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Could someone please explain the exact meaning of 'I'm not here to'? I've found info that it might possibly show some sort of disapproval of the speaker and that they don't want to make effort to do something or don't have time to do something as their focus is elsewhere.

I've read it might be similar to 'I've no time for this'.

The exact words were:

I'm not here to reassure you. I'm not here to say I love you.

It was said in an argument, the background is that one side was busy and preoccupied but pushed to say they love someone.

Does this mean this person doesn't ever want to reassure the other or say thay love them, it's just not something they believe they should ever do (similar like in: it's not my job/role to...) or were they just angry or fed up with this request, or maybe had no time or nental space to say these at this moment? Or anything else? Thank you.

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  • Normally "I'm not here to..." is used to indicate that the speaker does not have the function or the duty to perform the specified action. For instance "I'm not here to value your car, I'm here to fit a new windscreen." but it's normally used in a professional capacity. I can understand how someone could say "I'm not here to reassure you, I'm here to tell you what you need to do about your diabetes." but I find someone being pressured, in a professional capacity, to say that they love someone very odd. Can you give more details of the context please?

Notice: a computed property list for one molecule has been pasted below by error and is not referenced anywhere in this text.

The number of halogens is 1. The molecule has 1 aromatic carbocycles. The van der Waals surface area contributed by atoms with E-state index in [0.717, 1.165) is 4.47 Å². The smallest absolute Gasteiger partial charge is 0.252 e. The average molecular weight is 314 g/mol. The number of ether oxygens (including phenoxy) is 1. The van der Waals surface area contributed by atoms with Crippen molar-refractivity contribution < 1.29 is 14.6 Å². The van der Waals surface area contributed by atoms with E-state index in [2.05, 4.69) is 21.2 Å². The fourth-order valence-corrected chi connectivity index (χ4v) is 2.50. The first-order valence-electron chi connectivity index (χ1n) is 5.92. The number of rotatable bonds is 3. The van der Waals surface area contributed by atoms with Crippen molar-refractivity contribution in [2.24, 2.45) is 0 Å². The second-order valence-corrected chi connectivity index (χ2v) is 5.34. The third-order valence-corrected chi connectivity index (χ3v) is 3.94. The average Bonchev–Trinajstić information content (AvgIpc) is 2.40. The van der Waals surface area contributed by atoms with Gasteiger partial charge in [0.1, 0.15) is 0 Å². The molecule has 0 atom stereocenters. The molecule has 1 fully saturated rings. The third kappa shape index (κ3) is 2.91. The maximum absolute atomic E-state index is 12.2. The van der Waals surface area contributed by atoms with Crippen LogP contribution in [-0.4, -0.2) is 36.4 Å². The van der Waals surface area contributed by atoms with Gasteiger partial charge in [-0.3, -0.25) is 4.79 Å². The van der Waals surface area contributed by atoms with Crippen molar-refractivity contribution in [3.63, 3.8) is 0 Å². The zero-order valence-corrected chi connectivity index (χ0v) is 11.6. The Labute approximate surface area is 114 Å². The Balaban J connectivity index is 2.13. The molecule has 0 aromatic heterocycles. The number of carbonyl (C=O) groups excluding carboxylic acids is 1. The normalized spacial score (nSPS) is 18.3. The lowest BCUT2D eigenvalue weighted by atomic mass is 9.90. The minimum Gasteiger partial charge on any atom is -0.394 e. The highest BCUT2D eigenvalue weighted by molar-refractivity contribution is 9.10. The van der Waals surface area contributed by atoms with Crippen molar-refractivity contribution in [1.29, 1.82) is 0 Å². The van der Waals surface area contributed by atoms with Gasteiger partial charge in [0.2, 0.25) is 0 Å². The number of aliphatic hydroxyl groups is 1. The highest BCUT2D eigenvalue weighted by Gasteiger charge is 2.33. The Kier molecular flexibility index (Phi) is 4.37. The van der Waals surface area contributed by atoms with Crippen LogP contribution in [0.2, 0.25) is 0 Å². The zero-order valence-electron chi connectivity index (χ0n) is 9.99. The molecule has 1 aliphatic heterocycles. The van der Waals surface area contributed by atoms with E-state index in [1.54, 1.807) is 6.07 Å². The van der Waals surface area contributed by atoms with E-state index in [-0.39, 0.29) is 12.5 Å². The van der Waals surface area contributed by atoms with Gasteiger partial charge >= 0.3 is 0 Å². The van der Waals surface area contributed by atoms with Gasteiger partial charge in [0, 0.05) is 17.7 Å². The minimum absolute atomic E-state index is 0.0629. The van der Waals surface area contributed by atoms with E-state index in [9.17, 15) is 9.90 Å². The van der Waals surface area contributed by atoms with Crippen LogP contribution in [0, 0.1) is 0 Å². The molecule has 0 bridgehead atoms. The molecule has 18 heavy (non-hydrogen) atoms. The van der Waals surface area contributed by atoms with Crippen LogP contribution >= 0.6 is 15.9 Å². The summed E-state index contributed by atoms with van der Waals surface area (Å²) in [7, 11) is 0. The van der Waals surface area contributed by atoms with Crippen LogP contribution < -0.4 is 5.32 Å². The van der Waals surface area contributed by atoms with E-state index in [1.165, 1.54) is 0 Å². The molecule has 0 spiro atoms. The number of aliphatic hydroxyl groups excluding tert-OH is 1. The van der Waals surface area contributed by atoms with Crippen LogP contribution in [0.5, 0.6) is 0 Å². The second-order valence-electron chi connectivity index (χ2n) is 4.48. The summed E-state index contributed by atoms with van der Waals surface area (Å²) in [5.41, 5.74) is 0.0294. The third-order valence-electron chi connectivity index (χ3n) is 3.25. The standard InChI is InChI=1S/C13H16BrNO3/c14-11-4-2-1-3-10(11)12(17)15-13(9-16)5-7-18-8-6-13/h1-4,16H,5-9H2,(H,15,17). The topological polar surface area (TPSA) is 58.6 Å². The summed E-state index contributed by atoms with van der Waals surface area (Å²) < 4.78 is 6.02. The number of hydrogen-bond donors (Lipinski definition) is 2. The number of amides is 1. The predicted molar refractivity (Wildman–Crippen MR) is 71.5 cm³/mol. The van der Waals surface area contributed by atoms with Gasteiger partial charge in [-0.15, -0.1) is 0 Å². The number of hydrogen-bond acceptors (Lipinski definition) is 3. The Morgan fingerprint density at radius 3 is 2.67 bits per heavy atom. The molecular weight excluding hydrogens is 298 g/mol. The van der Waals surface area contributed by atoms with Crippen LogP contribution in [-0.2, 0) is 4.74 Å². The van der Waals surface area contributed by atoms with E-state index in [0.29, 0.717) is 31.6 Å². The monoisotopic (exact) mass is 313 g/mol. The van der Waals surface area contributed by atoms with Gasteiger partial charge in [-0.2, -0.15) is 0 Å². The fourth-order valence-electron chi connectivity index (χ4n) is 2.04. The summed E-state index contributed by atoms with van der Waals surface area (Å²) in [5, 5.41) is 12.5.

– BoldBen
    Commented Jan 12, 2022 at 6:02
  • This could be apophasis (ostensibly backgrounding an issue but really subtly giving it prominence) or a straight statement made merely to set aside a matter on people's minds / scotch a rumour. Commented Jan 12, 2022 at 11:23
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    I come to bury Caesar, not to praise him. Commented Jan 12, 2022 at 12:16
  • My role is not to [blah blah blah].
    – Lambie
    Commented Jan 12, 2022 at 18:57

4 Answers 4

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Others may have a deeper understanding but this is mine.

In general the phrase acts to negate some expectation of the listener.